Immigration policy: a baffling paradox?
What exactly is the government's stance on the free movement of people post Brexit? Is it free or not free?
It seems just as Schroedinger's famous cat which could be alive and dead at the same time - so the UK's immigration policy has become a baffling paradox with the movement of people both free and not free at the same time.
According to the Chancellor Philip Hammond and Home Secretary Amber Rudd, not much will change after the UK leaves the EU in March 2019 as we adopt a transitional arrangement that could last up to 2022.
Goods will continue to flow frictionlessly in both directions, the UK will makes EU budget contributions and crucially people will continue to arrive, in unlimited numbers. So freedom of movement continues - right?
According to Immigration Minister Brandon Lewis, Secretary of State for International Trade, Liam Fox and the Prime Minister herself as of today, freedom of movement ends at the end of March 2019.
So who do we believe? A Chancellor who, according to David Davis has gone "on manoeuvres" while the PM is away or Theresa May herself whose spokesperson said today that it was "wrong" to suggest "that free movement will continue as it is now".
The answer appears to be both. Freedom of movement as defined and required by the EU will end but people will continue to move freely from the EU to the UK in unlimited numbers, as long as they register when they arrive.
It seems that the division in the cabinet is not so much over what actually happens after March 2019, but what it's called.
By insisting that freedom of movement has technically ended, the most enthusiastic leavers in the cabinet can defend the government against charges of betraying the conclusion of the referendum.
By adopting an almost identical position and calling it a multi-year transition (sounds like you are dragging your heels) or implementation (sounds like you are doing something), the government can demonstrate to business that it is listening to their concerns and putting the interests of the economy first.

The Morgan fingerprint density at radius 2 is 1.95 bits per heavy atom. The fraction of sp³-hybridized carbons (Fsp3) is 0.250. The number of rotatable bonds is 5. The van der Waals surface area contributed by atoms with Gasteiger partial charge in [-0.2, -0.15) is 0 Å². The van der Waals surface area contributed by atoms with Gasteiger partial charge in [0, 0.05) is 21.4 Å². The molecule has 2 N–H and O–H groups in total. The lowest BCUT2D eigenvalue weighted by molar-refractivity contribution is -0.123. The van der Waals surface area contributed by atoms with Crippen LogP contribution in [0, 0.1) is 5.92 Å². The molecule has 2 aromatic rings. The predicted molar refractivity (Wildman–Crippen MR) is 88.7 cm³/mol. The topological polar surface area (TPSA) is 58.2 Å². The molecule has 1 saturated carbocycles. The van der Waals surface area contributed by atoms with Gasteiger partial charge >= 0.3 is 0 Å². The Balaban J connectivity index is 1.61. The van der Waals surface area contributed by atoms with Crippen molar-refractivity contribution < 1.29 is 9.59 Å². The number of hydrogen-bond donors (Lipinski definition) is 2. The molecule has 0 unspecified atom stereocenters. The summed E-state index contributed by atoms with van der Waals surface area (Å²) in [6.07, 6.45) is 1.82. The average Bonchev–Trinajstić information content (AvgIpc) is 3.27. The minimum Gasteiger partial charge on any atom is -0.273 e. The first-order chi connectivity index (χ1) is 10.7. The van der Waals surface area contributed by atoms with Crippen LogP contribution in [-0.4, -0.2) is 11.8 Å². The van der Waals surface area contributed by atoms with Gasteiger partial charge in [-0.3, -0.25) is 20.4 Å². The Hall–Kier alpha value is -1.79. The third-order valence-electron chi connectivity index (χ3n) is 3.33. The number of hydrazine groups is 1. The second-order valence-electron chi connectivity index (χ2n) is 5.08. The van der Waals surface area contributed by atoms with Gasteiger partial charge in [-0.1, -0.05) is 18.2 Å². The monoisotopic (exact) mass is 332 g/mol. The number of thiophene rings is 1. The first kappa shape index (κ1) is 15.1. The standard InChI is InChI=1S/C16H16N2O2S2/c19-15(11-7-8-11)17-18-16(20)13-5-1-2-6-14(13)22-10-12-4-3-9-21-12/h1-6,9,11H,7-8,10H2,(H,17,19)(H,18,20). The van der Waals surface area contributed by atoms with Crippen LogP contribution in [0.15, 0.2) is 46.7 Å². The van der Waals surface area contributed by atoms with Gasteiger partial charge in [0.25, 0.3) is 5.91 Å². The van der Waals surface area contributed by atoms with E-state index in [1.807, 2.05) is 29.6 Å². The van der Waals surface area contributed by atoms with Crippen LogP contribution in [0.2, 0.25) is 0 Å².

Privately, business leaders don't care what it's called. Most are breathing a sigh of relief that the one thing on which there is cabinet consensus is the need to avoid the dreaded "cliff-edge" - a trade and regulatory no-man's land the UK might find itself in if we leave without a new relationship in place.
One FTSE chairman described Philip Hammond's position to me as "pulling off the road into a Norwegian lay-by for a few years". They were referring to the Scandinavian country's membership of the European Economic Area, the European Free Trade Area but not the EU. Pretty much what we have now but without a seat at the rule-making table.
This arrangement suits most business groups - including the CBI - who called for continued access to the single market and effective membership of the customs union until a new deal could be struck at leisure rather than in haste.
But it is treated with great suspicion by those keen to make a clean break. They fear the UK could languish here for many years and refer to it as the Hotel California option - a madhouse from which "you can check out any time you like but you can never leave".
Meanwhile, EU negotiators look on a little bemused as they wait for cabinet ministers to stop arguing with each other and start arguing with them.